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Effects of water collection and mulching combinations on water infiltration and consumption in a semiarid rainfed orchard

Li, Hongchen, Zhao, Xining, Gao, Xiaodong, Ren, Kemeng, Wu, Pute
Journal of hydrology 2018 v.558 pp. 432-441
Ziziphus, branches, climate change, evaporation, evapotranspiration, fruit trees, growing season, monitoring, mulching, orchards, rain, runoff, sap flow, soil water, straw, topographic slope, transpiration, water management, China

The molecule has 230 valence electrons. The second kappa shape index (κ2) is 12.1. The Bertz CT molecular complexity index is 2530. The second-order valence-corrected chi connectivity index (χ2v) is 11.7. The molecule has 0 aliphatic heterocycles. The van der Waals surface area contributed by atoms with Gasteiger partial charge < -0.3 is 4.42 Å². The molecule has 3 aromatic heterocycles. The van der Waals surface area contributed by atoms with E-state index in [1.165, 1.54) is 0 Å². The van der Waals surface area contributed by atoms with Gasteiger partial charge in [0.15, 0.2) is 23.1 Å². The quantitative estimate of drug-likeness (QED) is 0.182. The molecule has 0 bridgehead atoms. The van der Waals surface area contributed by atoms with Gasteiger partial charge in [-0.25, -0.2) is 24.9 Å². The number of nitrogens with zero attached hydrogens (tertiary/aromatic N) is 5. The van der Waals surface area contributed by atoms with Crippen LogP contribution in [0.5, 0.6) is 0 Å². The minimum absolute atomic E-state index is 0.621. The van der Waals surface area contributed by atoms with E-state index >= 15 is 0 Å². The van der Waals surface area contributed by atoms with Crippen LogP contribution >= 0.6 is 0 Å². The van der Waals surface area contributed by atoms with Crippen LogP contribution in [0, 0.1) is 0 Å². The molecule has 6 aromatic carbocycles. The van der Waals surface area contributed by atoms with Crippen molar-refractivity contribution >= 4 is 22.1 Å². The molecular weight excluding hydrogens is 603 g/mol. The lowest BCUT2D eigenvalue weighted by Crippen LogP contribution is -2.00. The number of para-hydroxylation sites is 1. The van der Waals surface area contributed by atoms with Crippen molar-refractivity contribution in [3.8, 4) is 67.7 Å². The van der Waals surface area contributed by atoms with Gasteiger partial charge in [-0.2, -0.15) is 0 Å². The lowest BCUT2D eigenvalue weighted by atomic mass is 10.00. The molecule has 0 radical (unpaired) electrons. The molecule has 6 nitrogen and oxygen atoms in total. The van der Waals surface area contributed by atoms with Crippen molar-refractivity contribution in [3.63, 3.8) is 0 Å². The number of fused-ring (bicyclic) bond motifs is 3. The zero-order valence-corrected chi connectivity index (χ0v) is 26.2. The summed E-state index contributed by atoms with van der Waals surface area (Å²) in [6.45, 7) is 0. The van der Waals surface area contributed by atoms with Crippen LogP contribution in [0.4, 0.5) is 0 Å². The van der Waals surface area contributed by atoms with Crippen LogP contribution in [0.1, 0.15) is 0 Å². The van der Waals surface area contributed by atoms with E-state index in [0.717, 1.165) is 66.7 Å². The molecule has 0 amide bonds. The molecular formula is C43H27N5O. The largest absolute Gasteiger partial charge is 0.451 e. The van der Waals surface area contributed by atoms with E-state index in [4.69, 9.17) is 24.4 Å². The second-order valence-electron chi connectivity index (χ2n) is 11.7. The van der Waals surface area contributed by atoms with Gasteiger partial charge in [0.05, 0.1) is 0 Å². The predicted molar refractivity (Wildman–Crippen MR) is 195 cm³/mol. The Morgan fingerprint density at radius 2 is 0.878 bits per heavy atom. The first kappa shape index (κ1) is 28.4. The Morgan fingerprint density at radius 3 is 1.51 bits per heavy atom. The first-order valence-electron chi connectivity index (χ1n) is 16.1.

Soil water and its efficient use are critical to sustainable productivity of rainfed orchards under the context of climate change in water-limited areas. Here, we combined micro-catchments for collecting hillslope runoff, named fish-scale pits, with mulches to examine water infiltration and water consumption of fruit trees using in situ soil moisture monitoring, the micro-lysimeter and sap flow methods via a two-year experiment in a rainfed jujube orchard on China’s Loess Plateau. This experiment included four treatments: fish-scale pit with branch mulching (FB), fish-scale pit with straw mulching (FS), fish-scale pit without mulching (F), and bare land treatment (CK). The results showed that only about 50% of the rainfall infiltrated the soil for CK during the 2014 and 2015 growing seasons. The fish-scale pit without mulching experienced significantly increased rainfall infiltration by 41.38 and 27.30%, respectively, but also increased evaporation by 42.28 and 65.59%, respectively, compared to CK during the two growing seasons. The jujube transpiration significantly increased by 45.64–53.10% over CK, and the evaporation decreased by 42.47–53.50% when fish-scale pits were mulched with branches or straw. Taken together, the results show that the fish-scale pits and mulching combinations efficiently increased rainfall infiltration and jujube evapotranspiration in the experimental jujube orchard. The findings here provide an insight into the field water management for hillslope orchards in water-limited regions.